As part of a deal announced in mid-November that settled criminal charges with the federal government, BP will be paying nearly $4.5 billion in damages and could still face civil lawsuits in the future. In a statement released Nov 15, BP said companies “convicted of certain criminal acts can be debarred from contracting with the federal government” but it had not been “advised of the intention of any federal agency to suspend or disbar the company.”

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OFPP memo on CAOs addresses weaknesses

Joe Jordan, administrator of the Office of Federal Procurement Policy, issued a memo Oct. 18 to clarify roles of the chief acquisition officer, but an expert said that it offers little new.

Jordan issued the memo as a follow-up to a Government Accountability Office report from July. GAO found many departments do not have documents defining the CAO’s duties. As a result they may lack a strong basis for more permanently including the CAO within their organizational leadership structure, GAO concluded. In addition, the amount of detail on an agency’s CAO’s authorities and responsibilities varies greatly based on the agency’s Federal Acquisition Regulation supplement and other policy documentation.

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Deadline set fighting disclosure of contractor work history

The Obama administration solidified an interim rule that requires agency officials to post a government contractor’s work history in a publicly accessible website.

The Federal Awardee Performance and Integrity Information System (FAPIIS) is a one-stop web site for contracting officers and federal employees to look at the history of companies’ work with the federal government.

FAPIIS includes data from the Performance Information Retrieval System, as well as information from other databases, including the Excluded Parties List System, which lists companies that are suspended or debarred from federal contracting. The overall purpose of FAPIIS is to make it easier for contracting officers to get an overall assessment of a company before awarding a contract by not having to search numerous databases.

A year ago, acquisition officials issued an interim rule making all the information public, except for past performance reviews by agencies.

The final rule took effect Jan. 3.

In the Federal Register notice about the rule, officials recognized the risks about the information going public though.

The final rule gives companies seven days to find any information that should not be disclosed because it should be considered exempt from disclosure. In such a case, officials will remove the information from FAPIIS to resolve the issue.

If the government official does not remove the item, it will be automatically released to the public site within two weeks after the review period began, according to the notice.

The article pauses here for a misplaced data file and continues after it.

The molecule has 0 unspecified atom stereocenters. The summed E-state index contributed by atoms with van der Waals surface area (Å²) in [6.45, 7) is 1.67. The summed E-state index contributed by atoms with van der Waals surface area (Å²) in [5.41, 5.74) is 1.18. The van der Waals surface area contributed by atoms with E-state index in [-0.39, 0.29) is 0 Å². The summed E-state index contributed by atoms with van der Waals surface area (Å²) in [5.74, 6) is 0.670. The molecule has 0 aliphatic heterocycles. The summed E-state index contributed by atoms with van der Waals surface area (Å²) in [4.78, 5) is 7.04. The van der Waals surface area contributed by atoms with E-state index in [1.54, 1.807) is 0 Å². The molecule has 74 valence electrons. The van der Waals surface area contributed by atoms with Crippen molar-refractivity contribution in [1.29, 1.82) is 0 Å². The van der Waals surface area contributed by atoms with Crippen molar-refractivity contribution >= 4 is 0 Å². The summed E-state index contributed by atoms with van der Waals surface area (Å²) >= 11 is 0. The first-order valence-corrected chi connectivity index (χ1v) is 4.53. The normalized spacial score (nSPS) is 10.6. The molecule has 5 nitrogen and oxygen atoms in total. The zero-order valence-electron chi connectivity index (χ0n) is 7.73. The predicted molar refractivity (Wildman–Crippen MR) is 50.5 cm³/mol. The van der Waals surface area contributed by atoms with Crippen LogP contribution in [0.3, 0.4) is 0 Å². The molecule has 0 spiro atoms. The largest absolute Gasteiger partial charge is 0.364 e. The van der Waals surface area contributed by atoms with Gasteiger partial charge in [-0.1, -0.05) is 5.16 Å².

About the Author: Matthew Weigelt is a senior writer covering acquisition and procurement for Federal Computer Week.   This article appeared Jan. 4, 2012 at

Move over, FAPIIS – POGO freshens up its contractor misconduct database

The federal government’s largest contractors have paid $25.3 billion in fines and penalties for everything from A to Z: from improper accounting practices to selling the government defective Zylon body armor. These and more than 1,400 other misconduct instances can be found in the Federal Contractor Misconduct Database (FCMD), which has now been updated with fiscal year 2010’s top 100 ranking.  [Note: The FCMD is published by the Project On Government Oversight (POGO), a nonprofit watchdog group.]

The top 100 features 7 new contractors, including international accounting firm Deloitte LLP, package delivery company United Parcel Service (UPS), and linguistic services provider Mission Essential Personnel. The FCMD now includes misconduct information on 160 of the federal government’s largest suppliers of goods and services.

The top 100 contractors received $276 billion in contracts last fiscal year, accounting for slightly more than half of the $536 billion in contracts awarded that year. As of today, these 100 contractors have accumulated 821 misconduct instances. Thirty-eight of the top 100 have zero or one instance, a reminder that misconduct need not be accepted as a cost of doing business with the federal government.

As has occurred in the past, the data on which the top 100 ranking is based contains errors. Therefore, you will see double listings for Booz Allen Hamilton, Lockheed Martin, and Northrop Grumman.

Among the instances you will find in the FCMD:

POGO’s FCMD complements the federal government’s contractor responsibility database, the Federal Awardee Performance and Integrity Information System, or FAPIIS. POGO was pleased to discover the recent addition of several new useful features to FAPIIS, which is on its way to becoming an indispensable resource that strengthens accountability over the more than $1 trillion in taxpayer money spent each year on federal contracts and grants.

– Neil Gordon is a POGO Investigator.  Published Sept. 29, 2011 at